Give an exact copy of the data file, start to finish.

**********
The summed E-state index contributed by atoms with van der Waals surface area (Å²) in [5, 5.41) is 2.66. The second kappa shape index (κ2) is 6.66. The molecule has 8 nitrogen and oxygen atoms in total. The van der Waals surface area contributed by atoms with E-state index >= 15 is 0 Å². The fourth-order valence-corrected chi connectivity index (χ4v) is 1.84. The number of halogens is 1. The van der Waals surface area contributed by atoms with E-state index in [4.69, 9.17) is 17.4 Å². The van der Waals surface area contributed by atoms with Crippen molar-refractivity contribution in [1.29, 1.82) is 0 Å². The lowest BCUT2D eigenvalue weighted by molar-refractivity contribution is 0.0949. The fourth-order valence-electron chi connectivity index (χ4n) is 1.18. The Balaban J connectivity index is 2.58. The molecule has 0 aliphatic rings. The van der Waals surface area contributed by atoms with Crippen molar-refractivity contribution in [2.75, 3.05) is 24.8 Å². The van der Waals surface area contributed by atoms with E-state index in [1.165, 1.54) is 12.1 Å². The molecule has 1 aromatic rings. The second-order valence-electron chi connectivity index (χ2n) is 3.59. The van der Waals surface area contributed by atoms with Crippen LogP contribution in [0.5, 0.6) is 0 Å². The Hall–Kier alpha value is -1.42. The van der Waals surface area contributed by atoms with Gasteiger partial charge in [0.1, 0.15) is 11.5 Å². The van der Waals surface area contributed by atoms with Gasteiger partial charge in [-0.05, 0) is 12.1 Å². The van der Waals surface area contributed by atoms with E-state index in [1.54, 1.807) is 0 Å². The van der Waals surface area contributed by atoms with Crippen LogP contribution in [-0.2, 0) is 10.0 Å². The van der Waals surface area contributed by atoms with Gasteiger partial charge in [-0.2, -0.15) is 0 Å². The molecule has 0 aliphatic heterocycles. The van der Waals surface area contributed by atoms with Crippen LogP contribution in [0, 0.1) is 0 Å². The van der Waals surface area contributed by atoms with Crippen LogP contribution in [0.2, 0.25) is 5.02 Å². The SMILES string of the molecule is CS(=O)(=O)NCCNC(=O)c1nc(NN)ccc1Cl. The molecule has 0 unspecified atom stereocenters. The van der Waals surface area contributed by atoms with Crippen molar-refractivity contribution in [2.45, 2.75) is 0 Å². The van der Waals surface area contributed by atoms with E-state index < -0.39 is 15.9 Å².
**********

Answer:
The summed E-state index contributed by atoms with van der Waals surface area (Å²) in [5, 5.41) is 2.66. The second kappa shape index (κ2) is 6.66. The molecule has 8 nitrogen and oxygen atoms in total. The van der Waals surface area contributed by atoms with E-state index >= 15 is 0 Å². The fourth-order valence-corrected chi connectivity index (χ4v) is 1.84. The number of halogens is 1. The van der Waals surface area contributed by atoms with E-state index in [4.69, 9.17) is 17.4 Å². The van der Waals surface area contributed by atoms with Crippen molar-refractivity contribution in [1.29, 1.82) is 0 Å². The lowest BCUT2D eigenvalue weighted by molar-refractivity contribution is 0.0949. The fourth-order valence-electron chi connectivity index (χ4n) is 1.18. The Balaban J connectivity index is 2.58. The molecule has 0 aliphatic rings. The van der Waals surface area contributed by atoms with Crippen molar-refractivity contribution in [2.75, 3.05) is 24.8 Å². The van der Waals surface area contributed by atoms with E-state index in [1.165, 1.54) is 12.1 Å². The molecule has 1 aromatic rings. The second-order valence-electron chi connectivity index (χ2n) is 3.59. The van der Waals surface area contributed by atoms with Crippen LogP contribution in [0.5, 0.6) is 0 Å². The Hall–Kier alpha value is -1.42. The van der Waals surface area contributed by atoms with Gasteiger partial charge in [0.1, 0.15) is 11.5 Å². The van der Waals surface area contributed by atoms with Gasteiger partial charge in [-0.05, 0) is 12.1 Å². The van der Waals surface area contributed by atoms with E-state index in [1.54, 1.807) is 0 Å². The van der Waals surface area contributed by atoms with Crippen LogP contribution in [-0.2, 0) is 10.0 Å². The van der Waals surface area contributed by atoms with Gasteiger partial charge in [-0.2, -0.15) is 0 Å². The molecule has 0 aliphatic heterocycles. The van der Waals surface area contributed by atoms with Crippen LogP contribution in [0, 0.1) is 0 Å². The van der Waals surface area contributed by atoms with Crippen LogP contribution in [0.2, 0.25) is 5.02 Å². The SMILES string of the molecule is CS(=O)(=O)NCCNC(=O)c1nc(NN)ccc1Cl. The molecule has 0 unspecified atom stereocenters. The van der Waals surface area contributed by atoms with Crippen molar-refractivity contribution in [2.45, 2.75) is 0 Å². The van der Waals surface area contributed by atoms with E-state index < -0.39 is 15.9 Å².